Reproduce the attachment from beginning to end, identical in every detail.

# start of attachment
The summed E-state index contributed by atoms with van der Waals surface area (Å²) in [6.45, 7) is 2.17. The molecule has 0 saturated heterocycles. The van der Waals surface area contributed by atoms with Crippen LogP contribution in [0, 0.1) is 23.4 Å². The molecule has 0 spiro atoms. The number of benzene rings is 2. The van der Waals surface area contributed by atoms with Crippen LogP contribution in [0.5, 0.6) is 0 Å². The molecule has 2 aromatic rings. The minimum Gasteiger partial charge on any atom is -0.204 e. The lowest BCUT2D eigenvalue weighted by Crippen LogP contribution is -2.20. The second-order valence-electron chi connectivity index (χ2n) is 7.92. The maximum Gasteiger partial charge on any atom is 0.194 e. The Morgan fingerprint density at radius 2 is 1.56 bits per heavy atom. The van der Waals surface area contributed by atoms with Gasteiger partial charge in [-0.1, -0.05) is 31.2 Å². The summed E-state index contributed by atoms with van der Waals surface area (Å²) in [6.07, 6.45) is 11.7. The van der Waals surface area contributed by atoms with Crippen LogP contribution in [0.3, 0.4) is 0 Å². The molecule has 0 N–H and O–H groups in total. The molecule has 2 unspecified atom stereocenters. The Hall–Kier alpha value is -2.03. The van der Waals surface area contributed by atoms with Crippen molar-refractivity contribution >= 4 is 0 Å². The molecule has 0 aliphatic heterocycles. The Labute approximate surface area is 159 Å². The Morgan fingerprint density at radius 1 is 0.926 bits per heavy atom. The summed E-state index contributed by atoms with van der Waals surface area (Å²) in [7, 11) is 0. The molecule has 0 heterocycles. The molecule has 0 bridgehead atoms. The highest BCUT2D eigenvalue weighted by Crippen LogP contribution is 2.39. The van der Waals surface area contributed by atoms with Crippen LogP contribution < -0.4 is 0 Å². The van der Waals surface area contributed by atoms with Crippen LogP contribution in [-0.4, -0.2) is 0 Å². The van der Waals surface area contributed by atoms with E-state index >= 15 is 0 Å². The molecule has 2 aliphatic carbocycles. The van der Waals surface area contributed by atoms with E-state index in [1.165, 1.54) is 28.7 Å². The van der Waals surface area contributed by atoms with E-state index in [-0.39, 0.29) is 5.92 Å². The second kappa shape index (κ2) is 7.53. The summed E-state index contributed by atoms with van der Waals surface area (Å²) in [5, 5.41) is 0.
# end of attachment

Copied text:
The summed E-state index contributed by atoms with van der Waals surface area (Å²) in [6.45, 7) is 2.17. The molecule has 0 saturated heterocycles. The van der Waals surface area contributed by atoms with Crippen LogP contribution in [0, 0.1) is 23.4 Å². The molecule has 0 spiro atoms. The number of benzene rings is 2. The van der Waals surface area contributed by atoms with Crippen LogP contribution in [0.5, 0.6) is 0 Å². The molecule has 2 aromatic rings. The minimum Gasteiger partial charge on any atom is -0.204 e. The lowest BCUT2D eigenvalue weighted by Crippen LogP contribution is -2.20. The second-order valence-electron chi connectivity index (χ2n) is 7.92. The maximum Gasteiger partial charge on any atom is 0.194 e. The Morgan fingerprint density at radius 2 is 1.56 bits per heavy atom. The van der Waals surface area contributed by atoms with Gasteiger partial charge in [-0.1, -0.05) is 31.2 Å². The summed E-state index contributed by atoms with van der Waals surface area (Å²) in [6.07, 6.45) is 11.7. The van der Waals surface area contributed by atoms with Crippen LogP contribution in [0.3, 0.4) is 0 Å². The molecule has 0 N–H and O–H groups in total. The molecule has 2 unspecified atom stereocenters. The Hall–Kier alpha value is -2.03. The van der Waals surface area contributed by atoms with Crippen molar-refractivity contribution >= 4 is 0 Å². The molecule has 0 aliphatic heterocycles. The Labute approximate surface area is 159 Å². The Morgan fingerprint density at radius 1 is 0.926 bits per heavy atom. The summed E-state index contributed by atoms with van der Waals surface area (Å²) in [7, 11) is 0. The molecule has 0 heterocycles. The molecule has 0 bridgehead atoms. The highest BCUT2D eigenvalue weighted by Crippen LogP contribution is 2.39. The van der Waals surface area contributed by atoms with Crippen LogP contribution < -0.4 is 0 Å². The van der Waals surface area contributed by atoms with Crippen LogP contribution in [-0.4, -0.2) is 0 Å². The van der Waals surface area contributed by atoms with E-state index >= 15 is 0 Å². The molecule has 2 aliphatic carbocycles. The van der Waals surface area contributed by atoms with E-state index in [1.165, 1.54) is 28.7 Å². The van der Waals surface area contributed by atoms with E-state index in [-0.39, 0.29) is 5.92 Å². The second kappa shape index (κ2) is 7.53. The summed E-state index contributed by atoms with van der Waals surface area (Å²) in [5, 5.41) is 0.